Connect with us

Hi, what are you looking for?


Iran and Russia are linking ‘banking systems’ to combat western sanctions

Iran Nuclear

Under pressure from western sanctions, Iran and Russia have increased their monetary relationship. Reuters reports the two regimes have connected their “interbank communication and transfer systems to help boost trade and financial transactions, a senior Iranian official said.”

“Iranian banks no longer need to use SWIFT … with Russian banks, which can be for the opening of Letters of Credit and transfers or warranties,” Deputy Governor of Iran’s Central Bank, Mohsen Karimi, told the semi-official Fars news agency.

Reuters reports:

Since the 2018 reimposition of U.S. sanctions on Iran after Washington ditched Tehran’s 2015 nuclear deal with world powers, the Islamic Republic has been disconnected from the Belgium-based SWIFT financial messaging service, which is a key international banking access point.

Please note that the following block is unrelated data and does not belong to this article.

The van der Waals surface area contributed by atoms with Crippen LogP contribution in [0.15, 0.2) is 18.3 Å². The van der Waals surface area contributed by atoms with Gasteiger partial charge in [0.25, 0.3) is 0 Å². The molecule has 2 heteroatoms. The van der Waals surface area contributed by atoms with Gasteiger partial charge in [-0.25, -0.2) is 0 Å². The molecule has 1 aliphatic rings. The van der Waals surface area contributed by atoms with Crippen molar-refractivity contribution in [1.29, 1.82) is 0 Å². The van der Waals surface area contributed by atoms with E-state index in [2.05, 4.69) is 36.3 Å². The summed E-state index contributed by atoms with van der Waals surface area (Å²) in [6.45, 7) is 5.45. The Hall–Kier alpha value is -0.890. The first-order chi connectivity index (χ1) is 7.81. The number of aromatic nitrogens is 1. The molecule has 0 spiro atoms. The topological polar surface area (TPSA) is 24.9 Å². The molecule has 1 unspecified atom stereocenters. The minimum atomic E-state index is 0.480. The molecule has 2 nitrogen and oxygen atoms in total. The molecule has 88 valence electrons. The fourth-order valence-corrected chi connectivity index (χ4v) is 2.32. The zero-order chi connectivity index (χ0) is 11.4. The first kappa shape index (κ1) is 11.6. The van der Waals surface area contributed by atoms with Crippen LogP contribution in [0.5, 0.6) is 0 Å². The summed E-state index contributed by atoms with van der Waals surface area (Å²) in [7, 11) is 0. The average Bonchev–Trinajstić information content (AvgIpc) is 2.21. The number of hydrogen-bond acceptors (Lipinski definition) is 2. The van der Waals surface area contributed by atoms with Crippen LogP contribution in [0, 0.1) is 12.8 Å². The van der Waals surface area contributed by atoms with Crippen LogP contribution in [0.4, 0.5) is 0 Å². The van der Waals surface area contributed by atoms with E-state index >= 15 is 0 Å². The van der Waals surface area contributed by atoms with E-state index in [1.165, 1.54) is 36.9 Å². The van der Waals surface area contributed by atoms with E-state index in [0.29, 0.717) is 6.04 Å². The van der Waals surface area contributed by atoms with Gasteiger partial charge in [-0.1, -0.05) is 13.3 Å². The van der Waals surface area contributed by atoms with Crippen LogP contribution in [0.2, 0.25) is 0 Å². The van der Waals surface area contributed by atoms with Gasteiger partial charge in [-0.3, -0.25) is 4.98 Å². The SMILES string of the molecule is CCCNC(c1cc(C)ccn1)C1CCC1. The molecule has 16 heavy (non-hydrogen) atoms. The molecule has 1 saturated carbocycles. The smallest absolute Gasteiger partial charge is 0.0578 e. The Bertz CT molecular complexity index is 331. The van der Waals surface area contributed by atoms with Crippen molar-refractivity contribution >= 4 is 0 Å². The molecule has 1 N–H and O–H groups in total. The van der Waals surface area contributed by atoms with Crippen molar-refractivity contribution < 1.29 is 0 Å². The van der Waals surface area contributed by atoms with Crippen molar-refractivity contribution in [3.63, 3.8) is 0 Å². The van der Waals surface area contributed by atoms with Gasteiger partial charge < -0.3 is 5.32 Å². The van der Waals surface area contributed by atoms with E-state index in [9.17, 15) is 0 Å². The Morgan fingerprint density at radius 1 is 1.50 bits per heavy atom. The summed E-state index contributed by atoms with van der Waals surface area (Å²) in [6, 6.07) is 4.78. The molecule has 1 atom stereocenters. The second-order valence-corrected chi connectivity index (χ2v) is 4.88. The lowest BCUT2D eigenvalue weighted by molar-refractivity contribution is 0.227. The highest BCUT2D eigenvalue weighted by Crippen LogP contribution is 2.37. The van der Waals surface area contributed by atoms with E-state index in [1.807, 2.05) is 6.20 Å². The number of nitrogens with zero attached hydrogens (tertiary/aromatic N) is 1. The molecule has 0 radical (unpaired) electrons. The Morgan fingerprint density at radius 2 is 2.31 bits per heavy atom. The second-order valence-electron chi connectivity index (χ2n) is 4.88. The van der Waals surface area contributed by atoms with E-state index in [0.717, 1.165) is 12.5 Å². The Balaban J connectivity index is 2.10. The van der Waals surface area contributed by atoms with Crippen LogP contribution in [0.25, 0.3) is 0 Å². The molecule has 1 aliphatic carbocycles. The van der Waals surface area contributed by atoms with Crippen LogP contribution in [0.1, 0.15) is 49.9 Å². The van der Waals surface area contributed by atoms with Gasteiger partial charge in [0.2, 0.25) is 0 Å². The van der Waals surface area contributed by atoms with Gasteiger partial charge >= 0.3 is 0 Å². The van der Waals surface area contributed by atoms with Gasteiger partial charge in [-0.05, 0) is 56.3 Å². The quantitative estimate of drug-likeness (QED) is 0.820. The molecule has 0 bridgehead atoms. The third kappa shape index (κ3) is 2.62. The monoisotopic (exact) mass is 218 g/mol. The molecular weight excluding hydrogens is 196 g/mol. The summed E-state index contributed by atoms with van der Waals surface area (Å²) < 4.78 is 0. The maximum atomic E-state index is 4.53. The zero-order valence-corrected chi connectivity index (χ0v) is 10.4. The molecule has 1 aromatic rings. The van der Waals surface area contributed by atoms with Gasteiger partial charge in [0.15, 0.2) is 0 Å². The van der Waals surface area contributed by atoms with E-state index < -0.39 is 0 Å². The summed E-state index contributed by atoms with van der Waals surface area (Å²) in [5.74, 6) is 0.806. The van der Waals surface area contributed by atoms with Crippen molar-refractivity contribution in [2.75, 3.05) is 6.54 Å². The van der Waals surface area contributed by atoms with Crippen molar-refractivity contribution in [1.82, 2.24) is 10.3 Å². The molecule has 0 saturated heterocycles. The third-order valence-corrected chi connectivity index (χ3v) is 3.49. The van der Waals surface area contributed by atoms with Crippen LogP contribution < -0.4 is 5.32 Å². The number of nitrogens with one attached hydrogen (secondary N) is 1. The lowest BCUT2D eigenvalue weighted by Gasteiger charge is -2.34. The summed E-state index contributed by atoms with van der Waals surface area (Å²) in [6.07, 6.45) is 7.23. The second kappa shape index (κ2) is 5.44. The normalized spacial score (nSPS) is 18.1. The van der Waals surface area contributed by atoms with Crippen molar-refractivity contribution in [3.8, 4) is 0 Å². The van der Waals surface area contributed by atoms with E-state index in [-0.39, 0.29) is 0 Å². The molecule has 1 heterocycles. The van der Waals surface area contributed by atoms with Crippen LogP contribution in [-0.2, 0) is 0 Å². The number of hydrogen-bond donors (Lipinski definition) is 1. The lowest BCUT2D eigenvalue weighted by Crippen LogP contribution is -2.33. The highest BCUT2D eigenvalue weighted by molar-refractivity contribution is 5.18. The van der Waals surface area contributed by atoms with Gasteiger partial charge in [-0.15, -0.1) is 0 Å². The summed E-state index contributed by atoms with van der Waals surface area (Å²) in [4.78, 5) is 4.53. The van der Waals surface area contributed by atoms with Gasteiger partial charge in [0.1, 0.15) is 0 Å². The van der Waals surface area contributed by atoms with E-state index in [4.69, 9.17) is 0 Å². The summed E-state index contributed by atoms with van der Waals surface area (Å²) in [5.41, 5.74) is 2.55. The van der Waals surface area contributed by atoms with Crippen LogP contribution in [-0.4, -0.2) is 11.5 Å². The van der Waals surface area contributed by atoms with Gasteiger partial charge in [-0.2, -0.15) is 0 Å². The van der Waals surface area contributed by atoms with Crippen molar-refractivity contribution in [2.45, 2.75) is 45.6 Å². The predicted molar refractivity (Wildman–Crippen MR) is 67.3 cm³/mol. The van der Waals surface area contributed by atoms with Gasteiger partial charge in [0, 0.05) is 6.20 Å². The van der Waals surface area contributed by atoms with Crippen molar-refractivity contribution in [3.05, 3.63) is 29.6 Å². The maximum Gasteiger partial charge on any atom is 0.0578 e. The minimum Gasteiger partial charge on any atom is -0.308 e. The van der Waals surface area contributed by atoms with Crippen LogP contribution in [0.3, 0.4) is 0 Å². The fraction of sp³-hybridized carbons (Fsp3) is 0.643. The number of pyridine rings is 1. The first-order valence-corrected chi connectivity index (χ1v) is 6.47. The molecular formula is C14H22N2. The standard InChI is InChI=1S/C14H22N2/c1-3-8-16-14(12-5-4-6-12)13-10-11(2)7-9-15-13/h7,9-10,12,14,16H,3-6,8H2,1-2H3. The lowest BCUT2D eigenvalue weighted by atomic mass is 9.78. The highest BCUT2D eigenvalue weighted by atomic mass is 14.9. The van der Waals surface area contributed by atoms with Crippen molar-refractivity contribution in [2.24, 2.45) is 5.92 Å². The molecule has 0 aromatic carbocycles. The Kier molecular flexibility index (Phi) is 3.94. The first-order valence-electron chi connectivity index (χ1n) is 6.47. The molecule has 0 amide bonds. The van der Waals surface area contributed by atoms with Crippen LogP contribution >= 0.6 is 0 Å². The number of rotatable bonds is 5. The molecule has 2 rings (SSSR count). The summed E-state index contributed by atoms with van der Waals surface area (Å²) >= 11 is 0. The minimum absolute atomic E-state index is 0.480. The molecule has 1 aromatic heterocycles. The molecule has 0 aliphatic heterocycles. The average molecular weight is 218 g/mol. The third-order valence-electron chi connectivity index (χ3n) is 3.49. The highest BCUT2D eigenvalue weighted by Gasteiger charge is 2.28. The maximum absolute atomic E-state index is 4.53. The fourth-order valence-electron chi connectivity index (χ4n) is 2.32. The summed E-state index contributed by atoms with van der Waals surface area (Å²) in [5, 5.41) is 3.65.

Karimi added, “about 700 Russian banks and 106 non-Russian banks from 13 different countries will be connected to this system.” Iran’s Central Bank chief Mohammad Farzin announced his support for the plan tweeting, “The financial channel between Iran and the world is being repaired.”

Reportedly the deal was signed Sunday, although Russia’s central bank has declined to comment. Russia has also been the recipient of increased sanctions since its invasion of Ukraine began last year.

“Since the start of the Ukraine war, Tehran and Moscow have acted to forge close bilateral ties as both capitals attempt to build new economic and diplomatic partnerships elsewhere” adds Reuters.

“With deepening economic misery, largely because of U.S. sanctions over Tehran’s disputed nuclear work, many Iranians are feeling the pain of galloping inflation and rising joblessness.”

Iran’s top authority, Supreme Leader Ali Khamenei, said on Monday Iran faced “a tangible welfare and livelihood problem” that could not be cured without economic growth as inflation has soared to over 50%, the highest level in decades.

“In today’s world, a country’s status is largely related to its economic power … We need economic growth to maintain our regional and global position,” Khamenei said in a televised speech. Reuters notes that according to reports by Iran’s Statistics Centre, over 50% of Iranians have been pushed below the poverty line.